Date Awarded


Document Type


Degree Name

Doctor of Philosophy (Ph.D.)


Virginia Institute of Marine Science


Y. Joseph Zhang

Committee Member

Mark Brush

Committee Member

Marjorie Friedrichs

Committee Member

Carlton Hershner

Committee Member

Carl Cerco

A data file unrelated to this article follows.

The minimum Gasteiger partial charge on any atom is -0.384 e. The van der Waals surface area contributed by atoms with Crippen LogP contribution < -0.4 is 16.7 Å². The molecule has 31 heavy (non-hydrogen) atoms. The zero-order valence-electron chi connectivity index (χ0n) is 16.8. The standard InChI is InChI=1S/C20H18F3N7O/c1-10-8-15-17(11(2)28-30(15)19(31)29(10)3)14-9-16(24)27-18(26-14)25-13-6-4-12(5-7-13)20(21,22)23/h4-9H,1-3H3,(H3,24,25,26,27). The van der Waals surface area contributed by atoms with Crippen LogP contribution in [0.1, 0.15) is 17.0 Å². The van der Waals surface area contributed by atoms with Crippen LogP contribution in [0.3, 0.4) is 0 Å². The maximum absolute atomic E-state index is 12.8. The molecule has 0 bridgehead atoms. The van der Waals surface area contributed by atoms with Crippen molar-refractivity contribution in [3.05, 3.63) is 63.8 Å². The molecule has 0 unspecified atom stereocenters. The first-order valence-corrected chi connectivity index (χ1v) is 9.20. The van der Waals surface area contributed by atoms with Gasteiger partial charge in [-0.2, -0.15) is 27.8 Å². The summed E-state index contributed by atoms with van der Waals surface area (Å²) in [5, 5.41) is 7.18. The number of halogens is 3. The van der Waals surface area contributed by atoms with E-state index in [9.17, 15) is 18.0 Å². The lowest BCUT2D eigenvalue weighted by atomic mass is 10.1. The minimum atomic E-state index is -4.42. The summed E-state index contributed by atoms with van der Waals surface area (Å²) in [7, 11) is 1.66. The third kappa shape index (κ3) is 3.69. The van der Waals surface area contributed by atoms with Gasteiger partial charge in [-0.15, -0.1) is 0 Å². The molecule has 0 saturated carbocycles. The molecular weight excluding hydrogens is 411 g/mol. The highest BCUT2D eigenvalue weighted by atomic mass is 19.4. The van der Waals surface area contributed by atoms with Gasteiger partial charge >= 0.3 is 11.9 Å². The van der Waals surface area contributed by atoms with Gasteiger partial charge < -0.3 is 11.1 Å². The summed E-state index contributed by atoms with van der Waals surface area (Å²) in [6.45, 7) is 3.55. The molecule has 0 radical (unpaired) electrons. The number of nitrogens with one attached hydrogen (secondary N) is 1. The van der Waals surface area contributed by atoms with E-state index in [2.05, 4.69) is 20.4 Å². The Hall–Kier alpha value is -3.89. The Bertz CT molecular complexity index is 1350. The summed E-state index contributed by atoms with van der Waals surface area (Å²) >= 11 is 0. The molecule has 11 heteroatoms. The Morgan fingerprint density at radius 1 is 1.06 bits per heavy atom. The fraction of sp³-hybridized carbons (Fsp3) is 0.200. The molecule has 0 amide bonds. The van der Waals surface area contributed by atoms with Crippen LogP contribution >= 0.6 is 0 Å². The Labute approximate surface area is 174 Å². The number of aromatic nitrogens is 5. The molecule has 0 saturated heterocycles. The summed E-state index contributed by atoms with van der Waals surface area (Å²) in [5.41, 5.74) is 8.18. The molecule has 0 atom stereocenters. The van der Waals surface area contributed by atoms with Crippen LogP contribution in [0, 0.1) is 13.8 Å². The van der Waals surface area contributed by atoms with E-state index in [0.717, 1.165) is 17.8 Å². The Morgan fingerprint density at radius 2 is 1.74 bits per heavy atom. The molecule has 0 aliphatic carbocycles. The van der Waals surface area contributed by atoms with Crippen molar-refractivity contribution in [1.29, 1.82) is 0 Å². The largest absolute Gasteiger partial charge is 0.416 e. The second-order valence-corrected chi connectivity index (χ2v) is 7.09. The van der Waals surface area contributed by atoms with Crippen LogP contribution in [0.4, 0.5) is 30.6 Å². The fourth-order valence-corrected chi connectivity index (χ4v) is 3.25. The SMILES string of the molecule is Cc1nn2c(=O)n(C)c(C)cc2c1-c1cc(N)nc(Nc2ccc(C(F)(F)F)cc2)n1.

Chesapeake Bay is one of the most productive ecosystems on the US east coast which supports various living resources and habitat, and therefore has significant impacts on human beings and ecosystem health. Developing the capability of accurately simulating the water quality condition in the Chesapeake Bay, such as seasonal hypoxia, phytoplankton production, and nutrient dynamics, helps to better understand the interactions of hydrodynamical and biochemical processes, and more importantly, to predict conditions under changing climate and human intervention. Currently, most Chesapeake Bay models use structured grids that lack the flexibility for local refinements to fit complex geometry over both large and small scales, which hampers the allocation of local TMDLs for shallow water and small tributaries. In addition, few of them extend their simulations beyond the water column state variables, such as dissolved oxygen and nutrients, to include other living resources such as vegetation. These limitations motivate the model developments in this dissertation of: (1) a new comprehensive water quality model using high-resolution unstructured grids, which possesses the cross-scale capability to study interactions among water bodies and processes of different scales; and (2) a tightly coupled tidal marsh model, which is linked to the water quality model for water column to study the interactions between the marshes and surrounding aquatic system. The new modeling tool can be effectively utilized as a powerful tool for adaptive management in the Chesapeake Bay and can also be exported to other estuaries in the world.In this dissertation, Chapter 2 focuses on the development of a high-resolution water quality model in the water column and sediment flux part of the water quality model. This part of this study also demonstrates the importance of the correct representation of geometry, and the detrimental effects of artificial bathymetry smoothing on model simulations. Chapter 3 of this dissertation studies the impacts of sea-level rise (SLR) on seasonal hypoxia and phytoplankton production in the Chesapeake Bay with the newly developed water quality model. SLR is predicted to increase the hypoxic volume in the Chesapeake Bay by altering the physical processes and enhancing the estuarine respirations. Phytoplankton production in the shallow shoals is also predicted to increase under SLR, as a result of increased light utilization. Chapter 4 of this dissertation focuses on developing a new marsh model in the hydrodynamic-water quality model framework. This new model extends the model coverage to the tidal wetlands which are periodically inundated. The tidal marshes are suggested to affect the estuarine oxygen, carbon, and nutrient dynamics through tidal exchange, e.g., contributing the diel DO cycle. Chapter 5 studies the impacts of SLR on the biochemical processes in the York River Estuary, a tributary of the Bay that has extensive tidal marshes, with the fully-coupled hydrodynamic-water quality-marsh model. The SLR is predicted to enhance the exchanges between the marshes and the adjacent channel, which in turn further impacts the estuarine biochemical processes.




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